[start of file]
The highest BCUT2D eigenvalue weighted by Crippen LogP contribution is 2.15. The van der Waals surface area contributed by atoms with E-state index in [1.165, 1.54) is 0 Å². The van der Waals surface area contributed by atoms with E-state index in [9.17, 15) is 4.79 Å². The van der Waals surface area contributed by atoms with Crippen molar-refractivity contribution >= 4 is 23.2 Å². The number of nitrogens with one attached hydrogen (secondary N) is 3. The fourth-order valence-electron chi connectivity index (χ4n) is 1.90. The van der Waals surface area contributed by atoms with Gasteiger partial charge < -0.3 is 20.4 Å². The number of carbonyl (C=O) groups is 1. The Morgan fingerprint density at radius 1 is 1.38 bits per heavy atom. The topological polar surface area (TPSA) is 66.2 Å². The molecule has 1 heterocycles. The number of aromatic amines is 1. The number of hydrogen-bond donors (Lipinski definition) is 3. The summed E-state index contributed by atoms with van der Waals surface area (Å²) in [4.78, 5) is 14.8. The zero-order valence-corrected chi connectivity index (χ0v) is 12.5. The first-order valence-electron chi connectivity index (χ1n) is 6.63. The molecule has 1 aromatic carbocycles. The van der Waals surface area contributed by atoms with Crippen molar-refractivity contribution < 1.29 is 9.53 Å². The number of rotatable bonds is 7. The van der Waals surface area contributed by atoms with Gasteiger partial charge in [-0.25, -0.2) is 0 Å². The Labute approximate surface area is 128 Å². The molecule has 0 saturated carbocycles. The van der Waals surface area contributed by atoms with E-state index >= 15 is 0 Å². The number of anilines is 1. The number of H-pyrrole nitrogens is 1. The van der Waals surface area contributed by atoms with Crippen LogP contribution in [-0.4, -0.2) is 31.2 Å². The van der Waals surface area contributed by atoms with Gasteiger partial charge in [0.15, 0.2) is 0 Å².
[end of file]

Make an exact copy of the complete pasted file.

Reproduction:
The highest BCUT2D eigenvalue weighted by Crippen LogP contribution is 2.15. The van der Waals surface area contributed by atoms with E-state index in [1.165, 1.54) is 0 Å². The van der Waals surface area contributed by atoms with E-state index in [9.17, 15) is 4.79 Å². The van der Waals surface area contributed by atoms with Crippen molar-refractivity contribution >= 4 is 23.2 Å². The number of nitrogens with one attached hydrogen (secondary N) is 3. The fourth-order valence-electron chi connectivity index (χ4n) is 1.90. The van der Waals surface area contributed by atoms with Gasteiger partial charge < -0.3 is 20.4 Å². The number of carbonyl (C=O) groups is 1. The Morgan fingerprint density at radius 1 is 1.38 bits per heavy atom. The topological polar surface area (TPSA) is 66.2 Å². The molecule has 1 heterocycles. The number of aromatic amines is 1. The number of hydrogen-bond donors (Lipinski definition) is 3. The summed E-state index contributed by atoms with van der Waals surface area (Å²) in [4.78, 5) is 14.8. The zero-order valence-corrected chi connectivity index (χ0v) is 12.5. The first-order valence-electron chi connectivity index (χ1n) is 6.63. The molecule has 1 aromatic carbocycles. The van der Waals surface area contributed by atoms with Crippen molar-refractivity contribution < 1.29 is 9.53 Å². The number of rotatable bonds is 7. The van der Waals surface area contributed by atoms with Gasteiger partial charge in [-0.25, -0.2) is 0 Å². The Labute approximate surface area is 128 Å². The molecule has 0 saturated carbocycles. The van der Waals surface area contributed by atoms with E-state index >= 15 is 0 Å². The number of anilines is 1. The number of H-pyrrole nitrogens is 1. The van der Waals surface area contributed by atoms with Crippen LogP contribution in [-0.4, -0.2) is 31.2 Å². The van der Waals surface area contributed by atoms with Gasteiger partial charge in [0.15, 0.2) is 0 Å².